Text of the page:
Max Brooks’s novel World War Z, while hardly containing its neoliberal imperialist fervor, manages to evolve the zombie genre in the direction of ecological awareness. The text is a series of interviews with survivors of the worldwide zombie apocalypse. The lattice of locations – beach, rain forest, deep sea submarine, Arctic tundra, desert, Antarctic wasteland, mountains, swamps – creates a topology, a three dimensional representation of the globe. This is epitomized by an interview with an astronaut who spent his time during the “zombie wars” orbiting Earth inside the International Space Station, keeping GPS satellites in working order. He provides the reader with a God’s-eye view, the “view from above.” The novel’s narrative structure maps the globe.

World War Z by Max Brooks

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Cloudy With A Chance of Climate Change and Forced Migration

My wife was reading to our two year old son recently. I was washing the dishes, only half listening to the story, Cloudy With a Chance of Meatballs by Judi Barrett and illustrated by Ron Barrett. I realized that this peppy children’s book is a subversive allegory of over-consumption leading to drastic climate change and mass exodus, all wrapped in a delightfully goofy bedtime “story” whose ostensive purpose is to endear grandpa to the kids, and perhaps teach them a little something about the uses of visual metaphor.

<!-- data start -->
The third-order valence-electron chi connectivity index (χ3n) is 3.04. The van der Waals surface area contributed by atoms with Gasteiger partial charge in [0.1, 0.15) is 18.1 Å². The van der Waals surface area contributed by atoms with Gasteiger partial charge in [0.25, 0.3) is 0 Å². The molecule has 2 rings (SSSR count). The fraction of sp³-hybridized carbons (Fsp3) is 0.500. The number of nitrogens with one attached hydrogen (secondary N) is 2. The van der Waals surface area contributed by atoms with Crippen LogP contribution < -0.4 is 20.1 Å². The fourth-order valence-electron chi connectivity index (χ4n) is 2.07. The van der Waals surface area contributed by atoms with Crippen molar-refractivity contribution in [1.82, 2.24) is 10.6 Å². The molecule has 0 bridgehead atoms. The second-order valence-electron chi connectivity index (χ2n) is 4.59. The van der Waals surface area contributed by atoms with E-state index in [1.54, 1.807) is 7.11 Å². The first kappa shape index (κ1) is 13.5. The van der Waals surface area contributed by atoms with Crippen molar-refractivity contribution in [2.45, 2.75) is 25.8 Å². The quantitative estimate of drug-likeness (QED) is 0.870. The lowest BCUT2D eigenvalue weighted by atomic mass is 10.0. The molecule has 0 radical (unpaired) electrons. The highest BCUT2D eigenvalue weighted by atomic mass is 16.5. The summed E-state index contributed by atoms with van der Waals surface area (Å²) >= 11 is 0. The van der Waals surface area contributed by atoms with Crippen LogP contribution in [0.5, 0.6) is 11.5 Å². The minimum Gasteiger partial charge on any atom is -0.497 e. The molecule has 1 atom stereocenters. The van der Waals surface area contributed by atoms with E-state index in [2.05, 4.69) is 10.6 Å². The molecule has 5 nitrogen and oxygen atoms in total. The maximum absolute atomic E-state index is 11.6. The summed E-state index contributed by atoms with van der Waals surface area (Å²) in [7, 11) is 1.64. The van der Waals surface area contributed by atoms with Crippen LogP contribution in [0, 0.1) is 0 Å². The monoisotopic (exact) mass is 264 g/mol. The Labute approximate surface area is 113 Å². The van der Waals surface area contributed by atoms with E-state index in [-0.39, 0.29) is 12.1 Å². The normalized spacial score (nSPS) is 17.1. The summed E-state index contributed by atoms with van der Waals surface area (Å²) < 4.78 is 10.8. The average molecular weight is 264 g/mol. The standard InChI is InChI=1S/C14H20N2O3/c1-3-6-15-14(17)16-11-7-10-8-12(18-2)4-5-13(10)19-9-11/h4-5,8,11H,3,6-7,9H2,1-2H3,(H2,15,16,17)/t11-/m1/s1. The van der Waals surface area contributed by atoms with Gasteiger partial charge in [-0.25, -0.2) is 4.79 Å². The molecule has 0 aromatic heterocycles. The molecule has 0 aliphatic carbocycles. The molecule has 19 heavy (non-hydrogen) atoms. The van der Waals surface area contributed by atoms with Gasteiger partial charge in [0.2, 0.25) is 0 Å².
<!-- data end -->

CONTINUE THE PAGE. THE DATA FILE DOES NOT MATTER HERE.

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Hello again.

I spent a couple of years developing Wandering Academic into a sprawling website that housed international school data, scores of uneven posts about education and technology, some random bits and pieces. It never had any focus so I scrapped it.

The new incarnation of Wandering Academic is an academic blog to test out ideas on materials that I plan to use for research or materials that I include in courses and syllabuses. This site will end up representing my academic life, from 2013 onward. If you find an idea on this blog particularly useful or inspiring – however unlikely that case may be – please link back to or cite Wandering Academic where appropriate. I welcome comments or suggestions. I welcome personal emails too. Get in touch.

All the ideas and opinions herein are my own, as far as owning an idea is at all possible. Let’s say: they emanate from me and I take responsibility for them.

by Greg Clinton